The USDA is asking consumers to not eat so called "tiger meat" this holiday season. This unusual dish, which is served in the Midwestern states with German heritage, is made of raw ground beef mixed with raw eggs and seasonings. It is also called "cannibal sandwich" or "steak tartare." In 2013, an E. coli outbreak linked to tiger meat was reported in Wisconsin. Three people were sickened in that outbreak. A recall of ground beef from Glenn’s Market and Catering in Watertown, Wisconsin was tied to that outbreak. All ground meats should be cooked to at least 160°F as tested with a food thermometer. Eating raw ground beef, pork, seafood, or poultry is never safe. Bacteria is often present on the cuts of meat used to make these products. When the meat is ground, the bacteria are … [Read more...]

Antibiotic Resistant Salmonella Causes 6,200 Illnesses Every Year

The Centers for Disease Control and Prevention (CDC) published a new report on the incidence of antibiotic-resistant Salmonella infections in the United States. Every year, about 6,200 people are sickened with these strains of antibiotic bacteria, but non-resistant Salmonella bacteria cause about 1.2 million illnesses every year in this country. Salmonella infections are one of the most common types of foodborne illness in this country and around the world. The antibiotics usually used to treat these infections include ceftriaxone, ciprofloxacin, and ampicillin. Unfortunately, antibiotic resistance has been associated with these drugs. Scientists at the CDC used Bayesian hierarchical models of 2004 - 2012 date from the CDC National Antimicrobial Resistance Monitoring System … [Read more...]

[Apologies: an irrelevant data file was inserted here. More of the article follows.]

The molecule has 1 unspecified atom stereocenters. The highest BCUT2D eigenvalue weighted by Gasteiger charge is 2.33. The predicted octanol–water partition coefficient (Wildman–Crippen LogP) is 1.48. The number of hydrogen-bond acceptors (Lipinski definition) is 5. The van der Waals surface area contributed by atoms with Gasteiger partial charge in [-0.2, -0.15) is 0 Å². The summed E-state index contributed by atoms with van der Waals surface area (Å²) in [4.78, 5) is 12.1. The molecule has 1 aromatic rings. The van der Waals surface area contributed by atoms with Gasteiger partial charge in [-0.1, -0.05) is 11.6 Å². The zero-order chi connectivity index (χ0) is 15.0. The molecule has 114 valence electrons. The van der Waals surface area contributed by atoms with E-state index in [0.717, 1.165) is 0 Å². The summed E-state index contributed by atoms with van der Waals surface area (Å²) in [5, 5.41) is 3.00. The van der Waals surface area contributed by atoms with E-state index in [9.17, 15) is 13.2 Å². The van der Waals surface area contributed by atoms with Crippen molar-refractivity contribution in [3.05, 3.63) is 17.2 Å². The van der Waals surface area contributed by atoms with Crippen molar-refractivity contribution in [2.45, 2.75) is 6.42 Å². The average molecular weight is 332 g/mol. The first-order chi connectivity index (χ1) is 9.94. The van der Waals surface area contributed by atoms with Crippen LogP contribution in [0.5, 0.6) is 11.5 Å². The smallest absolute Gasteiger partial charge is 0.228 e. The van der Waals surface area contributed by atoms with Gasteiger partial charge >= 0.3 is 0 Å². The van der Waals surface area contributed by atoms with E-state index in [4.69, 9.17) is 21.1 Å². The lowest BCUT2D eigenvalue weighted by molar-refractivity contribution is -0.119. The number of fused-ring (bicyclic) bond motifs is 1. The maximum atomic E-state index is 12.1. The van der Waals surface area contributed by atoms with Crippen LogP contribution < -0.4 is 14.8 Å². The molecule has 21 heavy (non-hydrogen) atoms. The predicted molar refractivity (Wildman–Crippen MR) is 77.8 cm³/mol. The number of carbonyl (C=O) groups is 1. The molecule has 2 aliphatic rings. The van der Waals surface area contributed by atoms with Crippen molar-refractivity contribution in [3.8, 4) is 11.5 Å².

Answers to Three Most Common Food Safety Questions

During the holidays, hotlines for consumer cooking and baking questions light up. Many people cook traditional foods this time of the year, and have questions about food safety or because the recipes are vague. FoodSafety.gov is answering three of the most common questions they get this time of year about preparing and storing holiday foods. Question one is: I bought a fresh turkey last week. Is it still safe to eat? How long can I keep a fresh turkey in the fridge? Fresh turkey should only be purchased one or two days before you cook it. If you do not cook the bird within two days, freeze it. It can be frozen indefinitely, but should be cooked within 1 year for best quality. Question two is: Can holiday meats be cooked at temperatures below 250°F? And can I use an oven bag … [Read more...]

Food Safety Tips for the Holidays

FoodSafety.gov is offering food safety tips for the holidays. Keep everyone safe from foodborne illness during these special times by following these practices. Always wash your hands with soap and water before and after preparing food. And wash them thoroughly after you touch raw meat, raw eggs, or unwashed vegetables, and before eating or drinking. Always cook food thoroughly to a safe internal temperature and test that temperature with a reliable food thermometer. Meat, poultry, seafood, and eggs can carry pathogenic bacteria that can make someone very sick. You can see the minimum safe internal temperatures for these foods at the Foodsafety.gov web site. And remember that meats should rest for three minutes after you remove them from the oven or grill. The temperature … [Read more...]

USDA Issues Revised Guidance on Food Date Labeling

Most consumers are pretty confused when it comes to the meaning of date labels on foods. So the USDA's Food Safety and Inspection Service (FSIS) has issued updated information on food product labeling. They are encouraging food manufacturers and retailers to use a "Best If Used By" date to help reduce food waste. Al Almanza, USDA Deputy Under Secretary for Food Safety said, "In an effort to reduce food loss and waste, these changes will give consumers clear and consistent information when it comes to date labeling on the food they buy. This new guidance can help consumers save money and curb the amount of wholesome food going in the trash." Product dating is not required by the federal government, except for infant formula. And since manufacturers use many phrases, such as "sell … [Read more...]